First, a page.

Charles Parkhurst served his country
As the country celebrates Veterans Day on Friday, veterans reflect on their own experiences serving in the military.
Charles Parkhurst, vice chairman of the Shelby County Board of Supervisors, enlisted in the U.S. Air Force following high school graduation in 1963. From 1965-67 he served in Vietnam.
Like many returning veterans, he experienced a not-so-warm welcome.
“When I came home, I came through Chicago and people spit on me. Even some of the people here gave me a hard time,” he said. “We didn’t talk about it. Veterans Day means we are celebrating our veterans who fought for our freedom here and without our veterans we do not have freedom.”
Parkhurst asked that people be patriots and stand up for the flag.
“We marched around the square one year and some gentlemen wouldn’t take their hats off for the flag,” he said. “Respect is all we ask.”
Parkhurst said he always wanted to be a pilot and always wanted to join the military.
“When we were brought up it was our patriotic duty to serve our country,” he said.
“I always told my dad I wanted to be a pilot. My dad didn’t have money and I didn’t have money to go to college so I enlisted in the Air Force.”
Parkhurst said at first they were just going to put him in the motor pool but then gave him new orders to go to tech school as aircraft mechanic.
“I love flying and if it wasn’t for Vietnam I probably would have stayed the whole tour,” he said.
He went to San Antonio for basic training, then to Wichita Falls, Texas, for tech school for 16 weeks. Then he was sent to Langley Air Force Base in Virginia and spent 18 months there. In 1965 Johnson announced there was going to be a build up in Vietnam.
“At 2 a.m. they came to our rooms and told us to get our bags packed because we were going. We didn’t know where we were going,” he said.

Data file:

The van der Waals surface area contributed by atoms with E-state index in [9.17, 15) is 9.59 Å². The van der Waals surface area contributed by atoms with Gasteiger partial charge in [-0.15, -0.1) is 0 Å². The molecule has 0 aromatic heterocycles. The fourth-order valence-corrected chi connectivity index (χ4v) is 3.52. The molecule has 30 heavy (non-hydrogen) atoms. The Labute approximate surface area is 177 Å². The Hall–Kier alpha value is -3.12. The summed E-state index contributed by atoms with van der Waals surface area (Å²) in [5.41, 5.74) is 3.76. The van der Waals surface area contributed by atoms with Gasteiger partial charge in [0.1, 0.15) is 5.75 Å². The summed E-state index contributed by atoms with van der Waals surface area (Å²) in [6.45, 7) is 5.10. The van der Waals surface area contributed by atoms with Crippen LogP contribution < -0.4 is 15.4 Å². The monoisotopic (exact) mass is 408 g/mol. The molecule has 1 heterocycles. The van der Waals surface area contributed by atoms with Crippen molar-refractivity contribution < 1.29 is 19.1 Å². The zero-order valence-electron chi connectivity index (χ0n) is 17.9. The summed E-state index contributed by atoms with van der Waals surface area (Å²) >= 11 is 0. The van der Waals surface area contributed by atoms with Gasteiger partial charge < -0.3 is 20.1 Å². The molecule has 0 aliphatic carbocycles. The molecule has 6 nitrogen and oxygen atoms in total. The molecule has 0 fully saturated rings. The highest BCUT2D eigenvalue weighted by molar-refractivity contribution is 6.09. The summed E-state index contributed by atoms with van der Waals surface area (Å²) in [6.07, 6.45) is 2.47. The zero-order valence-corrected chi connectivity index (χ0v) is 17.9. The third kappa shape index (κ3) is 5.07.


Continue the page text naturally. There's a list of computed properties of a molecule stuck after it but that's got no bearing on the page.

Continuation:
They flew to California, Hawaii, an island in the Pacific and then to Philippines.
“There were so many air craft there they didn’t have room for anyone,” he said. “We were out on the flight line doing maintenance on our aircraft. We flew combat missions in and out of the Philippines at that time.”
He then returned stateside at Langley. After a 30-day leave he went to war games in North Carolina before going back to Vietnam.
“We flew out of Saigon with combat missions all over Vietnam,” he said. “We flew ammunition to the Marines, the Army, and flew fuel into helicopter base. A lot of the times we flew into the bases, the bases were under attack. We’d drop off the fuel and ammunition and get out of there.”
Parkhurst did maintenance on C-130 aircraft. The only way out of an area for him was to fix the aircraft and fly out. He got one plane fixed and flew out while the plane was taking rounds into the tail.
“I was cool on the ground,” he said. “But I couldn’t even light a cigarette in the plane with my shaky hands.”
He saw many horrors while he was there, as one of the jobs was to fly the wounded out to hospitals. There were many mortar attacks.
“I didn’t think there was any way I was coming home,” Parkhurst said. “If anyone tells you they weren’t scared they are lying.”
Parkhurst learned many things along the way.
“I learned respect and found out there was courage there I didn’t know was there,” he said. “I learned pride in myself and pride in my country.”